The bushfire emergency that began in Australia in September 2019 and has worsened steadily since then has already cost at least 24 lives, destroyed thousands of homes and other buildings and burned millions of acres of forest and farmland. And the economic costs are only just beginning to emerge.
The Australian government, which only a month ago was treating the crisis as a state-level rather than national problem, has announced an emergency package of 2 billion Australian dollars (about $1.4 billion USD). While it is promising that the government has finally abandoned the fiction that such disasters can be managed by state governments alone, this is just a drop in the bucket. When environmental and health costs are taken into account, I estimate that it will probably cost the country more than 100 billion Australian dollars (about $70 billion USD). In a country of just 25 million people, the impact of the fires will loom much larger than the effects of Hurricane Sandy, which hit 12 US states.
So far, insurance claims arising from the fires have totaled 700 million Australian dollars (about $500 million USD) alone. But this will be a tiny fraction of the total damage to private property. Many properties are uninsured or underinsured and many of those affected haven’t even found out whether their homes have survived, let alone filled out claims. And, of course, we are only part of the way through the bushfire season.
With 2,000 homes damaged or destroyed, along with vehicles, fences, farmland and commercial forests, the final damage to private property is likely to be between 5 billion and 10 billion Australian dollars (between $3.5 billion and $7 billion USD). As a comparison, the much less damaging Queensland floods and hurricane of 2011 produced insurance claims of more than 3.6 billion Australian dollars ($2.5 billion USD), many of them coming in weeks or months after the disaster took place.
Damage to public infrastructure, including roads, bridges, electricity and water supply systems will be of a similar magnitude. The need to rebuild to a higher standard in preparation for future disasters will add greatly to the cost. Again, the Queensland experience, where capital expenditures of 5.6 billion Australian dollars (about $3.9 billion USD) was raised in part through a special nationwide levy, provides a guide.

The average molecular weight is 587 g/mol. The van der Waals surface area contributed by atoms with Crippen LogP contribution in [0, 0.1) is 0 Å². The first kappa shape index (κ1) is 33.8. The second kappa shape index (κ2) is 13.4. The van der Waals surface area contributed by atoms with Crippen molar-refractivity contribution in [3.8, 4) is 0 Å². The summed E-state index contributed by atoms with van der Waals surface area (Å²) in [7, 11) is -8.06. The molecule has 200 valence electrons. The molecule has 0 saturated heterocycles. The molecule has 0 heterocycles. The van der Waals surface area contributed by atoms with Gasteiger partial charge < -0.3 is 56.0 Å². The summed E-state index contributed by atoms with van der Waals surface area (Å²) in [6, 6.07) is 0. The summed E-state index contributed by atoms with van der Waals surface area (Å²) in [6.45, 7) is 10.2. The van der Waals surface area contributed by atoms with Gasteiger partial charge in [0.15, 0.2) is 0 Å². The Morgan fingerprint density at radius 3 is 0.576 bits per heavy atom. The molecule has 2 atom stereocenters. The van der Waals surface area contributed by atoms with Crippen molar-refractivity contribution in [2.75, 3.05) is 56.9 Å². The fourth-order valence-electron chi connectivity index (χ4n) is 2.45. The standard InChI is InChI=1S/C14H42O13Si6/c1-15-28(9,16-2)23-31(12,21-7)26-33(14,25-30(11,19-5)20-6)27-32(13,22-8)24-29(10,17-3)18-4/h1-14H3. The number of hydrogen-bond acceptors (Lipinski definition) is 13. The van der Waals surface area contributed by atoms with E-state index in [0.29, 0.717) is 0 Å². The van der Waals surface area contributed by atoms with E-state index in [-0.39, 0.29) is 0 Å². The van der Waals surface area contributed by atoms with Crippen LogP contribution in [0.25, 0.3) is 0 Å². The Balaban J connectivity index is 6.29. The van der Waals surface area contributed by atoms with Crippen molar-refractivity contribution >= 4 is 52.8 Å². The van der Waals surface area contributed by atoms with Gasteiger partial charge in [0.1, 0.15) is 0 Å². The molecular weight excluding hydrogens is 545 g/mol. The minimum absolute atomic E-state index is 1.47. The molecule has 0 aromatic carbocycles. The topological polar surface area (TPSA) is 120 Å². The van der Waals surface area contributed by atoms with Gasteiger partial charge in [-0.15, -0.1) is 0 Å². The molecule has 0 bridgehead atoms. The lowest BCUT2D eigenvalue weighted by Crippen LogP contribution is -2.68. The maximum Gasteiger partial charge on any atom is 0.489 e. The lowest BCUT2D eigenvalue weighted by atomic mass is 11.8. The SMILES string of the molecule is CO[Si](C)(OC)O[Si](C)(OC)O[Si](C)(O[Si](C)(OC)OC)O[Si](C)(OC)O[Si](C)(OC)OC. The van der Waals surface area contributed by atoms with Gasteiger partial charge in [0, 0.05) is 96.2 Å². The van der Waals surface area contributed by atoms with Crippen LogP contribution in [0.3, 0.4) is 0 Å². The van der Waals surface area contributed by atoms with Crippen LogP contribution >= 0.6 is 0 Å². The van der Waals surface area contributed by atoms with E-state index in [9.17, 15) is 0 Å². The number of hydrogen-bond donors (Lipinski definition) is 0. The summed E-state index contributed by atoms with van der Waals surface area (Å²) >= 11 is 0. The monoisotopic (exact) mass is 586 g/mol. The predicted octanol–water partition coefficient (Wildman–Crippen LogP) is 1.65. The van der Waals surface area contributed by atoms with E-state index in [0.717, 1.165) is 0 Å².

The bushfires have effectively wiped out the tourist season for much of Southeastern Australia and have dealt a huge blow to its international image as a tourist destination, worth $20 billion a year in international income.
All sorts of other activities have also been affected, as dangerous smoke levels have made outdoor work unsafe and closed many offices.
Less tangible, but equally severe, are the health effects of the crisis. Exposure to high levels of air pollution is likely to lead to hundreds, or perhaps thousands, of premature deaths. Using standard health valuation measures employed in Australia, which estimate a cost of 4.2 million Australian dollars per life lost (about $3 millon USD), the implied cost will be in the billions.
Perhaps largest of all, but impossible to measure, is the destruction of natural ecosystems. It has been estimated that 480 million native animals have died, and whole species have almost certainly been wiped out. The results of billions of dollars spent on preserving these ecosystems have been wiped out in just a few weeks.
To prevent this type of massive destruction in the future, we will need a fully-fledged national organization, capable of mounting a rapid response to disasters requiring evacuations, relief efforts and the rapid mobilization of large numbers of personnel. A budget of $1 billion a year (or $4 billion over the four-year budgeting period used in Australia) would be conservative at best.
By the time a full accounting has been done, it would not be surprising if the cost of this disaster exceeded 100 billion Australian dollars. Australia is suffering the consequences of global inaction on climate change. Sadly, our own government is among the worst in the world in this respect, both in rejecting action to reduce our own emissions and in sabotaging global negotiations. Australia’s leaders must learn from this catastrophe and ensure that there is a plan for an event of this magnitude in the future — or it could cost even more next time.